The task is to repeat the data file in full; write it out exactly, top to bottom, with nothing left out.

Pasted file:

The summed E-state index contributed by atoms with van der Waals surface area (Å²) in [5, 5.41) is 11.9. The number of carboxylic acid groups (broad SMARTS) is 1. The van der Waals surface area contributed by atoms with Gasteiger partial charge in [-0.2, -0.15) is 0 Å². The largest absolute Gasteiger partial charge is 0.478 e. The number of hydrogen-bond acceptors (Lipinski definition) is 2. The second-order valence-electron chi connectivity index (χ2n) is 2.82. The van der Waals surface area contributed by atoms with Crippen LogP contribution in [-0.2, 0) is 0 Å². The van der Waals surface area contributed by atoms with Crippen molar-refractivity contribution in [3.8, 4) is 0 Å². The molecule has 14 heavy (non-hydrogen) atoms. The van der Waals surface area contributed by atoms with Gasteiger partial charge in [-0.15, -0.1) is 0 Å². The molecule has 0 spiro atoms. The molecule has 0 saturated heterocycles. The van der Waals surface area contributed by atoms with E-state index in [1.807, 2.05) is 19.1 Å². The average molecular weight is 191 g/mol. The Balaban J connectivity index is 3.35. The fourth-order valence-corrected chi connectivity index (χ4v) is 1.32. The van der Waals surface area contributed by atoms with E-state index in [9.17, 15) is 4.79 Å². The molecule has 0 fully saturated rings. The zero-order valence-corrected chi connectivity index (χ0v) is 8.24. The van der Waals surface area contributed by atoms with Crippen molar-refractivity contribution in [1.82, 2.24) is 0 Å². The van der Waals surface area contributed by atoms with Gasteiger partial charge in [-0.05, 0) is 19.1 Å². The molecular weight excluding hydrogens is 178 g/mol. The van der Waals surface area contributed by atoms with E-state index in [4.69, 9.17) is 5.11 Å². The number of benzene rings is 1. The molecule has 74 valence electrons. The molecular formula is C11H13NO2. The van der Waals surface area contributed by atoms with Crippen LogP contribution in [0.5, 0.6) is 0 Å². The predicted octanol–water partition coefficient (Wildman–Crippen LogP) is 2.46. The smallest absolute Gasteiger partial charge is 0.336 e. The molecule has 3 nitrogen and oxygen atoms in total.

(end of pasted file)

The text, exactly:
The summed E-state index contributed by atoms with van der Waals surface area (Å²) in [5, 5.41) is 11.9. The number of carboxylic acid groups (broad SMARTS) is 1. The van der Waals surface area contributed by atoms with Gasteiger partial charge in [-0.2, -0.15) is 0 Å². The largest absolute Gasteiger partial charge is 0.478 e. The number of hydrogen-bond acceptors (Lipinski definition) is 2. The second-order valence-electron chi connectivity index (χ2n) is 2.82. The van der Waals surface area contributed by atoms with Crippen LogP contribution in [-0.2, 0) is 0 Å². The van der Waals surface area contributed by atoms with Crippen molar-refractivity contribution in [3.8, 4) is 0 Å². The molecule has 14 heavy (non-hydrogen) atoms. The van der Waals surface area contributed by atoms with Gasteiger partial charge in [-0.15, -0.1) is 0 Å². The molecule has 0 spiro atoms. The molecule has 0 saturated heterocycles. The van der Waals surface area contributed by atoms with E-state index in [1.807, 2.05) is 19.1 Å². The average molecular weight is 191 g/mol. The Balaban J connectivity index is 3.35. The fourth-order valence-corrected chi connectivity index (χ4v) is 1.32. The van der Waals surface area contributed by atoms with E-state index in [9.17, 15) is 4.79 Å². The molecule has 0 fully saturated rings. The zero-order valence-corrected chi connectivity index (χ0v) is 8.24. The van der Waals surface area contributed by atoms with Crippen molar-refractivity contribution in [1.82, 2.24) is 0 Å². The van der Waals surface area contributed by atoms with Gasteiger partial charge in [-0.05, 0) is 19.1 Å². The molecular weight excluding hydrogens is 178 g/mol. The van der Waals surface area contributed by atoms with E-state index in [4.69, 9.17) is 5.11 Å². The number of benzene rings is 1. The molecule has 74 valence electrons. The molecular formula is C11H13NO2. The van der Waals surface area contributed by atoms with Crippen LogP contribution in [0.5, 0.6) is 0 Å². The predicted octanol–water partition coefficient (Wildman–Crippen LogP) is 2.46. The smallest absolute Gasteiger partial charge is 0.336 e. The molecule has 3 nitrogen and oxygen atoms in total.